You are righteous. He has completed all things. All things have been obeyed by him. He has fulfilled the law and gives that righteousness to you. And you know that that's true because Christ died. The law says, if you live perfectly, you shall live. Christ did this. He lived perfectly. There is no way that he should have died upon that cross unless the righteousness that he had earned is given away to you. And thus, he dies in peace. But of course we know that's not all. The rest of the story, thank you, Paul Harvey, is that Christ is vindicated in his death. And he’s raised from the dead, bringing you into life, everlasting with him. He is the righteousness of God. He is the thing delivered to you by faith. He is the one that points you to the fact that you have been saved.

You belong to God. And as Luther discovered this, he proclaimed it from his classroom. He proclaimed it from his pulpit. He declared it in front of councils, in diets, in front of the emperors and popes and said, No, the righteousness of God is a free gift given to me by Jesus Christ. And you may take my life, but you will never take away the freedom that I have in Christ Jesus, the freedom of salvation, the freedom to know that, yes, I am a sinner, but my propitiation, the greatest bulwark against the flood of God's wrath, is Jesus Christ. And you cannot take him from me.

Jesus, his righteousness is here. He gives it to you in his word, through his absolution, through the sacraments. The righteousness of God comes to you in these things. Luther held fast to this. And so, too, should you, so that you may see that God is passing over your sins for he has already poured his wrath upon his son who took your sin to himself and looks at you with his favor and his grace because you have this righteousness of God. There is no cause for us to work for our salvation. There is no cause to judge our works or others’ works and see how far we’ve gone or how far we’ve fallen. We should know that, yes, we are all just poor, miserable sinners. And yet, we all have been given the gift of Christ's righteousness. All of us are poor, miserable sinners. And all of us have been given the grace to know that we are saved. That salvation that comes to us through the blood of Jesus Christ. We have been given this today.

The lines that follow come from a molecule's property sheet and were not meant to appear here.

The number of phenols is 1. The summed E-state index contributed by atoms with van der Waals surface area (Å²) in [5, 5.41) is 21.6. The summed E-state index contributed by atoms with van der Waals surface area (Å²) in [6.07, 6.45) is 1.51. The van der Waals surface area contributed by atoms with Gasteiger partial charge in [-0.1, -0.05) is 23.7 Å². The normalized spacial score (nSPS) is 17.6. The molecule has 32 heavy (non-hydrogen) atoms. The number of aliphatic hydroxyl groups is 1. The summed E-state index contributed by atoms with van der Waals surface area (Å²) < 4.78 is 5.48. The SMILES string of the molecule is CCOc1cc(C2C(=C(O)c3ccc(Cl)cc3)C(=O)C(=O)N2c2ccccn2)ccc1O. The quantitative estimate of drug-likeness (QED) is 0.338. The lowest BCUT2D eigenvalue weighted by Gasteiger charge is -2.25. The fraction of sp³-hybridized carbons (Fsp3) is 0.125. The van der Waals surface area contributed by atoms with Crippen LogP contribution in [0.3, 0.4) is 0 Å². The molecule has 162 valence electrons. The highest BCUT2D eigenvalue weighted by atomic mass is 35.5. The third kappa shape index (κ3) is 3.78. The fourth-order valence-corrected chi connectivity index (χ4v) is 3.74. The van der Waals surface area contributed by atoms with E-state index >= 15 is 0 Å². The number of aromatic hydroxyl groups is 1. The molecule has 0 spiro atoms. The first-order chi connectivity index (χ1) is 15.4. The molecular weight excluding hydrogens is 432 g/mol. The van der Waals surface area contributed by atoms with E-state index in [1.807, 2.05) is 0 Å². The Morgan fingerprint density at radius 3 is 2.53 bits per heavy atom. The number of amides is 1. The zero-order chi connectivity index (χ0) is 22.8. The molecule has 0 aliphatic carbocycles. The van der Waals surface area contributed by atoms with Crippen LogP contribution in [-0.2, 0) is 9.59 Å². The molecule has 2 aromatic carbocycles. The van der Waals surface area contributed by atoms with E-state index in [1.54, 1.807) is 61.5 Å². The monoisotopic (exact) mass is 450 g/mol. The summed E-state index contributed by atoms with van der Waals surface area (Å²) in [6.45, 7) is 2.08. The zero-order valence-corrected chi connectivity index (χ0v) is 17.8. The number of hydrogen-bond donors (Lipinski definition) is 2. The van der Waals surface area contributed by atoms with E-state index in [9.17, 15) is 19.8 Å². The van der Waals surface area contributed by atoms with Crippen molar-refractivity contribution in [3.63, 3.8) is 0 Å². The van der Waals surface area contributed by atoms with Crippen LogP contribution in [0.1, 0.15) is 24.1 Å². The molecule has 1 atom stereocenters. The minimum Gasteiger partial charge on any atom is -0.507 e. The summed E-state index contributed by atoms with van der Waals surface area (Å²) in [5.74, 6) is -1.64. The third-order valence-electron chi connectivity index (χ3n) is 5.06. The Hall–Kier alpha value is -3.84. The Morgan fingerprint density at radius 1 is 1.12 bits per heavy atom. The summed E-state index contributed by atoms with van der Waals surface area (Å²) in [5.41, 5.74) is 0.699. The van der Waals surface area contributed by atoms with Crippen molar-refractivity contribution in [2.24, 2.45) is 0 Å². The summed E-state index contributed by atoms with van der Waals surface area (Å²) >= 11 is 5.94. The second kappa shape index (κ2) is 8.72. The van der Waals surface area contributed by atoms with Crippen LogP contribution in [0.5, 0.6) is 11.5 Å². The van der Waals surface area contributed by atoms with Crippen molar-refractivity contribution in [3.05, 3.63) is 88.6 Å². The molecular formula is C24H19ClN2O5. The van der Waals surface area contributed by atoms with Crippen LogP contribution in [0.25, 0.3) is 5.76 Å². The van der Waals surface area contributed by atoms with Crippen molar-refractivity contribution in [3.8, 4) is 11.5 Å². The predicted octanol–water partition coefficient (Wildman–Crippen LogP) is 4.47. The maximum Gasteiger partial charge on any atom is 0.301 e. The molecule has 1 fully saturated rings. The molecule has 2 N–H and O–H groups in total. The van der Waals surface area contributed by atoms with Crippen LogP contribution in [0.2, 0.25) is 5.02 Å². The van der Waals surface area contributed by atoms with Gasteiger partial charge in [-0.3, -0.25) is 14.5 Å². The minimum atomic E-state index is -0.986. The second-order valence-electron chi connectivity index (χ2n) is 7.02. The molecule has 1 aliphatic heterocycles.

We give thanks for Martin Luther. We give thanks for this doctrine that he brought back into the church. We give thanks that we indeed have been saved and that we may know for certain that we shall see our Lord face to face. We know that in that day we will not stand before him facing his wrath, facing his judgment unto hell, but, instead, we'll be welcomed into the place, the rest that has been prepared for us since before the foundation of the world.

Imagine, if you will, not knowing this, the horror that must come across as you discover that the law is good and God demands our obedience to the law. Imagine that just for a moment, that is what we should feel. We should know that we are sinners. We should know in our hearts that we have only earned God's condemnation, but now in Christ, by faith, we also know that one is justified apart from the works of the law, not because of us, but because of Jesus. May we all have the strength to apprehend that this day, that you have been saved through the blood of Christ poured out for you and that you indeed are welcomed into life everlasting, never more to worry, never more to suffer, never more to be put to shame, but to know that Christ Jesus is yours now and forever. The righteousness of God is yours this day and always. In Jesus’ name, amen.

Now may the peace of God which passes all human understanding guard your hearts and minds in Christ Jesus, our Lord! Amen.